Boris Johnson and most other candidates want to have Britain out by 31 October, even if that means a no-deal Brexit and a new hard border in Ireland. Dominic Raab says he might “prorogue” Parliament — send the MPs home — to prevent MPs stopping no-deal. Michael Gove says he might consider a “short” delay, but that would be to finalise a supposed “alternative to the Irish backstop” which May’s efforts over many months have shown to be illusory.
The basic Tory-Brexiter aim is to “complete” the “Thatcher revolution”, to cut the UK free of EU pressures for social “levelling-up”, and to reorient it to a big new trade deal with the USA. A new leader has to promise and attempt a more energetic drive than May’s. The new leader — whoever it is — may even take the risk of calling a quick general election to give themselves at least the possibility of a more favourable Parliamentary balance and a new mandate to help getting tweaks from the EU.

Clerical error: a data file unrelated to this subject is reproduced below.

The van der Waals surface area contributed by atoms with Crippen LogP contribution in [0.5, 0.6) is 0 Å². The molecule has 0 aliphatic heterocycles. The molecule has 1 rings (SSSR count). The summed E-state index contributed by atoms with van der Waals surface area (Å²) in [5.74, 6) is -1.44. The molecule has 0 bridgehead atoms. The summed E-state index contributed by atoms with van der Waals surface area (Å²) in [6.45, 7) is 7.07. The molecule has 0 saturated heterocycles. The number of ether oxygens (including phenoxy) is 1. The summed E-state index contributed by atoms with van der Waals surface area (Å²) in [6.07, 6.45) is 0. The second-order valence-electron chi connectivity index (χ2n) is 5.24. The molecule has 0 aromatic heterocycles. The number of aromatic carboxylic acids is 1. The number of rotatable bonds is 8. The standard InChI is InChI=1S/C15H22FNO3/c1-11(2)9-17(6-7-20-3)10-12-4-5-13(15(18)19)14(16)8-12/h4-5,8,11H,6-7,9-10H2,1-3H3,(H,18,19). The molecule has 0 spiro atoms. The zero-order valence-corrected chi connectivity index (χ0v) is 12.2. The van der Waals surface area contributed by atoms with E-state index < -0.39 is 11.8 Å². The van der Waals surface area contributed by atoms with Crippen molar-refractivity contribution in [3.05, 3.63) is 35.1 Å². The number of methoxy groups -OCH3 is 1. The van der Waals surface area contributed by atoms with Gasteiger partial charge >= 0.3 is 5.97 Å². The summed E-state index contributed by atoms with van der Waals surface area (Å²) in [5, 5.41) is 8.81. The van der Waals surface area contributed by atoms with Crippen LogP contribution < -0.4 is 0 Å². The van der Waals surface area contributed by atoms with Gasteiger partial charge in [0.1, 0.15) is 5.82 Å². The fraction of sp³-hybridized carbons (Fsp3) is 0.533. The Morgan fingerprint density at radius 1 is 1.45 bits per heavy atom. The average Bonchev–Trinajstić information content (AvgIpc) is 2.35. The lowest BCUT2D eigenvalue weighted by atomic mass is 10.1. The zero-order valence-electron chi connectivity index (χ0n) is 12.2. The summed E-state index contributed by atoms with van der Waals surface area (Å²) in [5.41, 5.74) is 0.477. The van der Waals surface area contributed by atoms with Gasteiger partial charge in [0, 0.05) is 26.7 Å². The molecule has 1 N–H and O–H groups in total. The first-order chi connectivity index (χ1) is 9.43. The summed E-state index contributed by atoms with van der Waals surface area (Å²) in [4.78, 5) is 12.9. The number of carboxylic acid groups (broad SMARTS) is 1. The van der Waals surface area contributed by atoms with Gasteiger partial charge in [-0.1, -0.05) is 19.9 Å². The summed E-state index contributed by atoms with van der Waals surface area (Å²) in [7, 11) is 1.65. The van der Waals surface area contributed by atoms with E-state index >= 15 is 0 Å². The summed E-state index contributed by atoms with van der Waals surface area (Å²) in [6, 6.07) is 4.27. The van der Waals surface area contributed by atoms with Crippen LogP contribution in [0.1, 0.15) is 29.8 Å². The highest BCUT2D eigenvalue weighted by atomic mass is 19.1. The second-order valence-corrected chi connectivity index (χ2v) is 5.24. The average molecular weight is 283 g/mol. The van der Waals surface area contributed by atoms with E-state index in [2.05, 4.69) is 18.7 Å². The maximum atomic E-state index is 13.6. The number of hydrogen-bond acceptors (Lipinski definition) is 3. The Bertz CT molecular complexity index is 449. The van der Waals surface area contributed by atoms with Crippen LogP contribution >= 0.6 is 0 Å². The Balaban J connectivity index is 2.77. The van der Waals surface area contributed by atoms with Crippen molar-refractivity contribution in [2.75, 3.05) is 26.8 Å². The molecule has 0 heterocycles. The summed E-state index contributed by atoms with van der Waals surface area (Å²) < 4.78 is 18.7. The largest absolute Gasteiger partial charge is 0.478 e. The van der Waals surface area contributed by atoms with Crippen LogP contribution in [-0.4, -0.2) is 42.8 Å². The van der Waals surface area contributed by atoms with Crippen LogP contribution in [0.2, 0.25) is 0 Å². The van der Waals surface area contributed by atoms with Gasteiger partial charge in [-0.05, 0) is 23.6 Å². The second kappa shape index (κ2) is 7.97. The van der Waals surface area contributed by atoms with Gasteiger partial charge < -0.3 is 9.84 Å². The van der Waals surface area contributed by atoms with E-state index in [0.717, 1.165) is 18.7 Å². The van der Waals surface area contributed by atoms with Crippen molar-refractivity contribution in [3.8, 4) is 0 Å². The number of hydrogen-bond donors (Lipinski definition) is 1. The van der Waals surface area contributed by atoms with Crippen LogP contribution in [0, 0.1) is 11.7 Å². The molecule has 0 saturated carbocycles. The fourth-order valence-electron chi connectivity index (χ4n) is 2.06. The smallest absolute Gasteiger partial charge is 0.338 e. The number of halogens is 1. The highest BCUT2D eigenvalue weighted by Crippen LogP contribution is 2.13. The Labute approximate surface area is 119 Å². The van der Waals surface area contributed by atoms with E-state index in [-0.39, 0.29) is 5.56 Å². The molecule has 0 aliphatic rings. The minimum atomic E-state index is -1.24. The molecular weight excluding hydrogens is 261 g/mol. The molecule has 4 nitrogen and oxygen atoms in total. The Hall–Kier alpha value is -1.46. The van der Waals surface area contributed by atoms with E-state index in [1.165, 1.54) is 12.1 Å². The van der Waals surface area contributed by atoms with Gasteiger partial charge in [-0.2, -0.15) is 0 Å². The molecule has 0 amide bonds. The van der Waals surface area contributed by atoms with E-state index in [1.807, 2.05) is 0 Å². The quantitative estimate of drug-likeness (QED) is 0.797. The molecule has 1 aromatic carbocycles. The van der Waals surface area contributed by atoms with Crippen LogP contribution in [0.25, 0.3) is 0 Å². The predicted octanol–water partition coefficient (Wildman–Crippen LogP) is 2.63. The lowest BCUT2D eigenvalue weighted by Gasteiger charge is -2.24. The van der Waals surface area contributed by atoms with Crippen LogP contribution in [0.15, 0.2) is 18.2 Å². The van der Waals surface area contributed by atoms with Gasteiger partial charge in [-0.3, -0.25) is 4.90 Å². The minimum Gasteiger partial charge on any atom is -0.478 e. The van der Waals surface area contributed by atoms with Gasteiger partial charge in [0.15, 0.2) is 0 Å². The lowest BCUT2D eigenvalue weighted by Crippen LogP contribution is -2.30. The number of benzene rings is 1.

Early general election or not, Labour must be prepared. Labour needs a clear line for a new public vote, against Brexit, for “Remain and Transform”, for rebuilding social provision, and for trade union rights.